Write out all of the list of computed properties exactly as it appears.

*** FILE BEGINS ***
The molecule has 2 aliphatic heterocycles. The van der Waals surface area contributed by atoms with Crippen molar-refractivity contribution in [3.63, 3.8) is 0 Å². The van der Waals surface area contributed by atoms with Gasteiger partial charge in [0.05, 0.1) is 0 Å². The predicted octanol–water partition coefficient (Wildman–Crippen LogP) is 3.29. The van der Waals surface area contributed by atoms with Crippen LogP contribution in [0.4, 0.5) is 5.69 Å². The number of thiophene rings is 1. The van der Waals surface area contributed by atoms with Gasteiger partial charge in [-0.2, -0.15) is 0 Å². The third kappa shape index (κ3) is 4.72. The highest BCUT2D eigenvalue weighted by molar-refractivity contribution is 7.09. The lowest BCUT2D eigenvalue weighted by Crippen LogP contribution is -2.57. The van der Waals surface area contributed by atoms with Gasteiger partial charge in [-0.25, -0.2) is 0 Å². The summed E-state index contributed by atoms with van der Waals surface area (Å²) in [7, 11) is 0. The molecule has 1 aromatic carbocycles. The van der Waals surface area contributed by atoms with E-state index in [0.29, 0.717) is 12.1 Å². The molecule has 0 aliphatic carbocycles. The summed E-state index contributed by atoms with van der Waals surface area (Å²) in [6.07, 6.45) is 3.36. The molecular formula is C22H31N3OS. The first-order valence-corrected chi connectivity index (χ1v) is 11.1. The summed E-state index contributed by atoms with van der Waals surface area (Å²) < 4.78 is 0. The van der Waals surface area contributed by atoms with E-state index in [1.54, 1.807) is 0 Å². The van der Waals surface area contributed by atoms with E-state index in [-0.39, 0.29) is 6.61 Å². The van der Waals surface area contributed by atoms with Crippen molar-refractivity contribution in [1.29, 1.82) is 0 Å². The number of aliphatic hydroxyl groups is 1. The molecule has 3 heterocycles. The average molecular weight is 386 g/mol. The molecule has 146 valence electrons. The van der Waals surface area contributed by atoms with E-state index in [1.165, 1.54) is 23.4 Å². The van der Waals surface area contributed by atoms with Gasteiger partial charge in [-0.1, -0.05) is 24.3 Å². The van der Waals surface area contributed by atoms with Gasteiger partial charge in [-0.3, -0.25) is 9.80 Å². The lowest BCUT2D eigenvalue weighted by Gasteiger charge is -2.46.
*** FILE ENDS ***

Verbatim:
The molecule has 2 aliphatic heterocycles. The van der Waals surface area contributed by atoms with Crippen molar-refractivity contribution in [3.63, 3.8) is 0 Å². The van der Waals surface area contributed by atoms with Gasteiger partial charge in [0.05, 0.1) is 0 Å². The predicted octanol–water partition coefficient (Wildman–Crippen LogP) is 3.29. The van der Waals surface area contributed by atoms with Crippen LogP contribution in [0.4, 0.5) is 5.69 Å². The number of thiophene rings is 1. The van der Waals surface area contributed by atoms with Gasteiger partial charge in [-0.2, -0.15) is 0 Å². The third kappa shape index (κ3) is 4.72. The highest BCUT2D eigenvalue weighted by molar-refractivity contribution is 7.09. The lowest BCUT2D eigenvalue weighted by Crippen LogP contribution is -2.57. The van der Waals surface area contributed by atoms with Gasteiger partial charge in [-0.25, -0.2) is 0 Å². The summed E-state index contributed by atoms with van der Waals surface area (Å²) in [7, 11) is 0. The molecule has 1 aromatic carbocycles. The van der Waals surface area contributed by atoms with E-state index in [0.29, 0.717) is 12.1 Å². The molecule has 0 aliphatic carbocycles. The summed E-state index contributed by atoms with van der Waals surface area (Å²) in [6.07, 6.45) is 3.36. The molecular formula is C22H31N3OS. The first-order valence-corrected chi connectivity index (χ1v) is 11.1. The summed E-state index contributed by atoms with van der Waals surface area (Å²) < 4.78 is 0. The van der Waals surface area contributed by atoms with E-state index in [1.54, 1.807) is 0 Å². The van der Waals surface area contributed by atoms with E-state index in [-0.39, 0.29) is 6.61 Å². The van der Waals surface area contributed by atoms with Crippen molar-refractivity contribution in [1.29, 1.82) is 0 Å². The number of aliphatic hydroxyl groups is 1. The molecule has 3 heterocycles. The average molecular weight is 386 g/mol. The molecule has 146 valence electrons. The van der Waals surface area contributed by atoms with E-state index in [1.165, 1.54) is 23.4 Å². The van der Waals surface area contributed by atoms with Gasteiger partial charge in [-0.1, -0.05) is 24.3 Å². The van der Waals surface area contributed by atoms with Gasteiger partial charge in [-0.3, -0.25) is 9.80 Å². The lowest BCUT2D eigenvalue weighted by Gasteiger charge is -2.46.